More Biogas, Småland was established in February 2011 as a fermentation plant, producing compressed vehicle fuel for local use in Kalmar, Sweden. The company has 22 co-owners of which 18 are nearby chicken, pig and cow farmers in Förlösa, Läckeby and Rockneby just north of Kalmar.
Approximately 90,000 tonnes of substrate is transported to the facility yearly. With substrate being made up of manure supplied from the farms, along with food waste from households in the neighbouring municipalities. In a collaborative exchange agreement with the supplying farmers, this slurry has since been transported on average 7.5km from the plant and spread onto the fields of the supplying farmers, equating to approximately 3,500 hectares of land.
However, in the Baltic region, and specifically Kalmar, plant nutrient losses into the Baltic Sea have been an increasing issue. It has been recognised that slurry (predominantly manure) on its own, in an untreated form is not optimal for the actual needs of crops, typically leading to unbalanced nutrient levels, whereby the excess leaches from the soil and into waterways. Interest has also been growing on the possibilities to improve the fertilisation capacity of the digestate with consideration of its emissions.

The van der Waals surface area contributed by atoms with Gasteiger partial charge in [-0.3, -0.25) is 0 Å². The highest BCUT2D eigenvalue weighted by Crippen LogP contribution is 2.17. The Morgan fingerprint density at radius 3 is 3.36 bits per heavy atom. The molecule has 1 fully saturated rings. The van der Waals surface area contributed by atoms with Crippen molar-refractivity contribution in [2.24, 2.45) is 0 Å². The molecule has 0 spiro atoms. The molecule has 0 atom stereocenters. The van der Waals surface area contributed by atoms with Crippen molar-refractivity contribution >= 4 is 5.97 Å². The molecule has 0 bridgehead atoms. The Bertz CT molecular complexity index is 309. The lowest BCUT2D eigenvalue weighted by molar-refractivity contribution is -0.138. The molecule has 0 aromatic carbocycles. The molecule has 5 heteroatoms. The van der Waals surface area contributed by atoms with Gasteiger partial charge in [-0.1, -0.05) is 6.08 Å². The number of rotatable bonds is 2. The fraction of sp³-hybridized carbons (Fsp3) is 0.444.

In late 2020, the More NP project was established with More Biogas in collaboration with Baltic Waters 2030, Swedish University of Agricultural Sciences (SLU) and Research Institutes of Sweden (RISE) to develop improved biofertilizer products from manure. The rationale behind the project has been to identify practices that can reduce emissions and effectively manage nutrient levels for fertilisation properties. With a clear alignment in principles to that of N2 Applied, an N2 Unit has since been installed on-site to aid the process. By integrating N2’s plasma technology into More Biogas’ existing infrastructure, allows the digestate by-product to be treated, generating a high-performance fertiliser (NEO). Supplying farmers now receive this complete and odourless fertiliser suitable for spreading on their fields without the same emission consequences, whilst furthering the value of biogas production.